Broadway: The American Musical

PBS's 'Broadway'

Musicals blow the dust off the soul,” Mel Brooks remarks in the first moments of Broadway: The American Musical, tossing out an exuberant metaphor well suited to this terrific PBS documentary, which blasts the dust off priceless show-biz anecdotes and bits of historical footage chronicling the quintessential American art form. Premiering October 19­-21 (check local listings), this handsome and well-informed six-part film traces the development of musical theater through the course of the twentieth century and up to last season, rounding things off with a few voyeuristic shots from backstage on the opening night of Wicked. Starting with its host, Sound of Music icon Julie Andrews, Broadway revels in star allure: Rex Harrison throwing a fit of pique while rehearsing My Fair Lady. Tim Robbins explaining the significance of the 1936 agitprop show The Cradle Will Rock. Nathan Lane and Matthew Broderick-as if we had not seen them enough already! But at the same time, the series places entertainment trends and innovations in the context of America’s broader experience, making it as appropriate for history buffs as for showtune junkies, not to mention all those people-you know who you are-who just can’t remember which one was Lerner and which one was Loewe.

Producer Michael Kantor honed his craft laboring on documentaries with the brothers Burns (Ken and Ric) and his own work sticks with the siblings’ favored stylistic tics: the evenly paced fluctuation between commentary by experts (in this case, the likes of Tommy Tune, John Lahr, Joel Grey, etc.) and photos or cinematic footage; the solemn narrative voiceover that gives way periodically to quotes from historical figures, read by different voices. But if his form is generic, Kantor has taken care to probe the artistic, social, and logistical complexities of this specific subject. Kicking off with the necessary reference to the legendary prototypical musical The Black Crook-a bizarre extravaganza spawned when an 1866 melodrama incorporated a French ballet troupe stranded in New York-the film trots out some old-chestnut truths of theater history, giving due emphasis to the seminality of Oklahoma!, and so on. But the film zooms in closer, too. It sometimes examines its topic from a musical angle: for instance, with a cameo by Stephen Sondheim at a keyboard, explaining the harmonies that gave that special menacing quality to the opening of Sweeney Todd. It acknowledges the power of commerce, sampling the 1970s “I Love New York” advertising campaign, which featured the ensembles of Cats and A Chorus Line.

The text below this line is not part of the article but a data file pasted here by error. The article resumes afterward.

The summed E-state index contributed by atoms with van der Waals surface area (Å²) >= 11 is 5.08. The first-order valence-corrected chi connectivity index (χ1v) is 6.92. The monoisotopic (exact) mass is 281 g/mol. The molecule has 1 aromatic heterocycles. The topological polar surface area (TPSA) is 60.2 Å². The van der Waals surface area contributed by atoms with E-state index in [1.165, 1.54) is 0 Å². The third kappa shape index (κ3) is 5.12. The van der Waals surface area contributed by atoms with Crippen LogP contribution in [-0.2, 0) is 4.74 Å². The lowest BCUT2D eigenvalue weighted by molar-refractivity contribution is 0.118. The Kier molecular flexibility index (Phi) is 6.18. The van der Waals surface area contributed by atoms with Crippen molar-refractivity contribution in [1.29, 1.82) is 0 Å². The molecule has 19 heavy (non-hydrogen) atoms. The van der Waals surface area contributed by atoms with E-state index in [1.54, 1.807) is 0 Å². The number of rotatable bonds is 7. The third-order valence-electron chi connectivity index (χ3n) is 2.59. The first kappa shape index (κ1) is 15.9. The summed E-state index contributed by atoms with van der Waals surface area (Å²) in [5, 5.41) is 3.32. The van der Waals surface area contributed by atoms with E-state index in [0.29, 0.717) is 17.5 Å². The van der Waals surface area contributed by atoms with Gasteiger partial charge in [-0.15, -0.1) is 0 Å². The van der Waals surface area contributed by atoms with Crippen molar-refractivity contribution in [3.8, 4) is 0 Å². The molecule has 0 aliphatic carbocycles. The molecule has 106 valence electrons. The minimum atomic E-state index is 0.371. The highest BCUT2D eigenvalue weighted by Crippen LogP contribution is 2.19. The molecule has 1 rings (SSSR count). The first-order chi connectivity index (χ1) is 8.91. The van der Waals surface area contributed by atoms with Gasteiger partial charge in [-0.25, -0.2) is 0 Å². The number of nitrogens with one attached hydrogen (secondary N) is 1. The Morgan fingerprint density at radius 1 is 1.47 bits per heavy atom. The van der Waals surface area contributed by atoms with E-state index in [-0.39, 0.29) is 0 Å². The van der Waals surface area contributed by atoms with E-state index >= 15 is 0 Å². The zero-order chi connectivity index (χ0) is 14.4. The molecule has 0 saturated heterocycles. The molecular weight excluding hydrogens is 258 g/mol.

Most important, it strikes an appropriate balance between a focus on ideas-historical observations, mostly, but also the occasional pithy abstraction, like Brooks’s-and on personalities. Anyone who has read the arts section of a paper or magazine recently knows that contemporary cultural journalism devotes most of its attention to celebrities, an approach that arguably undermines the long-term welfare of the arts. After all, if readers start to think of art exclusively as the achievement of an individual temperament, rather than as the essential activity of a society, they are less likely to feel connected to, and interested in, the creative sphere.

A PBS documentary isn’t exactly cultural journalism-a documentary tends to have a longer shelf life than most arts reporting. But the two are similar enough to make one welcome the sociological and historical perspective that’s in evidence when Broadway points out how the “racial and cultural friction” of the post-World War II era fed the work of Rodgers and Hammerstein; or when it captures theater historian Robert Kimball comparing Cole Porter’s “You’re the Top” to “the civilized embodiment of the Roosevelt recovery”; or when it brings on the New York Times’s Margo Jefferson to reflect, apropos of Porgy and Bess, that “the mark, in terms of race, of a major piece of art in America is not that it masters race” but that “it in some way is tangling with it...showing those schisms and those contradictions.”

If one can praise Kantor’s openness to concepts, though, one cannot do the same for his sense of geography. As the title makes only too clear, this series suggests throughout that the history of the musical is synonymous with the history of Broadway-those few Manhattan blocks that have monopolized most of the glamour in the American theater world, but that do not have a lock on art or innovation. Aside from a passing mention of New York’s Playwrights Horizons, which first presented Sunday in the Park with George, the documentary completely fails to acknowledge the crucial role that nonprofit, off-Broadway, and regional theaters have played in the ecology of the musical in recent decades: the contributions of such institutions as New York’s Vineyard Theatre, which launched last season’s Tony-winning Avenue Q; or the Signature Theatre of Arlington, Virginia, where Kander and Ebb worked on their musical adaptation of The Skin of Our Teeth; or the Intiman Theatre of Seattle, which recently premiered The Light in the Piazza by Adam Guettel, Richard Rodgers’s grandson and one of a new generation of daring young theater composers. If musicals do blow the dust off the soul-and this PBS series contains enough tantalizing song snippets and misty-eyed interview excerpts to convince anyone of Brooks’s dictum-the feat has been accomplished far beyond the Great White Way. 

Published in the 2004-10-08 issue: 

Celia Wren is Commonweal’s media and stage critic.

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